As web projects require more and more complex structure to incorporate the desired embedded content from external sources, a new element called a shadow DOM was created. It’s still relatively new, and you’re more likely to encounter iFrames for encapsulating third-party content. However, iFrames are heavy and restrictive, leading more developers to use shadow DOM instead. Shadow DOM is also particularly tricky (or even impossible to handle) for many test automation tools – but not for testRigor! Let’s now dig deeper into what it is, and how you can easily automate it.
What is a Shadow DOM?
It is a sub-type of the standard Document Object Model (DOM), and like a regular DOM (which in a nutshell is a tree of elements) it’s automatically generated from HTML by most browsers. The difference with regular DOMs is that shadow DOM is generated in an isolated DOM tree. This internal shadow DOM structure is called a shadow Tree, and the root is called – you guessed it! – shadow Root.
Shadow DOM was created as a boundary between implementation details and the details that a web developer can reach. This way, a simple bug in a document-level CSS isn’t able to accidentally mess up a button, for example.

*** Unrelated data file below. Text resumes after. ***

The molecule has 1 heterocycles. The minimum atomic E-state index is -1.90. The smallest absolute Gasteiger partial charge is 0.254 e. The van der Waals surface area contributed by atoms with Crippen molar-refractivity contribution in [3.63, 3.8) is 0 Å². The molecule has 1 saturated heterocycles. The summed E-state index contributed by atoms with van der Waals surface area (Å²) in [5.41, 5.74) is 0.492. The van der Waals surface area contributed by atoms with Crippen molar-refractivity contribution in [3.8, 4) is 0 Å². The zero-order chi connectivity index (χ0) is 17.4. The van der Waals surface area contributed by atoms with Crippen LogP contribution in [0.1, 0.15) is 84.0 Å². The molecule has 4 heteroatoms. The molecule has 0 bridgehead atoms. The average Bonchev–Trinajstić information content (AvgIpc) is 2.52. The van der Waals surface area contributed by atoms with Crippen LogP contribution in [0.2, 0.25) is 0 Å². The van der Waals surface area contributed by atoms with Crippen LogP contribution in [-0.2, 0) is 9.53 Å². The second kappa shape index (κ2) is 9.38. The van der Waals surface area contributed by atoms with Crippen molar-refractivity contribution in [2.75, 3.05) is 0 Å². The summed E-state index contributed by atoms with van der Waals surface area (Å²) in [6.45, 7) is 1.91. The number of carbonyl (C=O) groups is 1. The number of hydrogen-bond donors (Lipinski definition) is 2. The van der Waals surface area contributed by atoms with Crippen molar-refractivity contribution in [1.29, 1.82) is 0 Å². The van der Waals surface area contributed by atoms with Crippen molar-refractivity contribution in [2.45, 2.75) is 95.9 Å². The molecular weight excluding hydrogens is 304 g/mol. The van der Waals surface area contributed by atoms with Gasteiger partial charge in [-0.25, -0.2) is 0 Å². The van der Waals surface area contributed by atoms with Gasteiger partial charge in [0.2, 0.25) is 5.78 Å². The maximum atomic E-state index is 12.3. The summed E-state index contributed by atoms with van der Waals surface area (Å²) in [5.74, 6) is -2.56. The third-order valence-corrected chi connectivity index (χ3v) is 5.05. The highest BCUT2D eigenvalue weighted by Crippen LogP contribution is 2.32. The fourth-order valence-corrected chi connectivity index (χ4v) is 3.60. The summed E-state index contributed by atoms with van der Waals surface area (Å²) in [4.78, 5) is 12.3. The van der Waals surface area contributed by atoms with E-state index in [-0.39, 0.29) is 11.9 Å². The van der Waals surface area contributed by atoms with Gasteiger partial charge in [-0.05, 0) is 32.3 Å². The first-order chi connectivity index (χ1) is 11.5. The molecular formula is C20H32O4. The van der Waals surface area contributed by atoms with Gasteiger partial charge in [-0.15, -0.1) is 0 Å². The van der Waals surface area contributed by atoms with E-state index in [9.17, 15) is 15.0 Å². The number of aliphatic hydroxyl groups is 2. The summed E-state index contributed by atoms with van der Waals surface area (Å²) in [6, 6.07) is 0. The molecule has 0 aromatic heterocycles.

Open vs. Closed Shadow DOM
There are two possible modes which control an outside interaction with the shadow DOM. With the open mode, you are able to access the shadowRoot property. With the closed mode, shadowRoot will return null and you won’t be able to reach it from the outside. As you might guess, this is what presents challenges for most UI testing tools.
They can also be combined, i.e. closed shadow DOM might be nested within an open shadow DOM.
Verify you’re dealing with a shadow DOM
If unsure, first confirm you’re indeed dealing with a closed shadow DOM – by opening browser developer/inspector tools and locating the structure of the element you’re aiming to include in your automated test.
Use the advanced settings in testRigor
So how will we be able to automate our test for the closed shadow DOM? Simply by relying on the visible text for this element, and utilizing the OCR (Optical Character Recognition) technology for that.
First, you can enable OCR for the test case’s individual commands with ‘using OCR’ (example) syntax.
Second, you can enable OCR for all commands in your testRigor’s test suite settings. To do so, navigate to Settings > Advanced and click on the “Use OCR text recognition” checkbox. Then, scroll down the page to “Desktop Web Fine Tuning”, and select “Use OS Mouse” under “How to process clicks”. Don’t forget to click Save. You’re good to go!
Create your automated test for the shadow DOM
Now, just create a test like you normally would, referring to the text which is visible on the screen for the shadow DOM. Voila!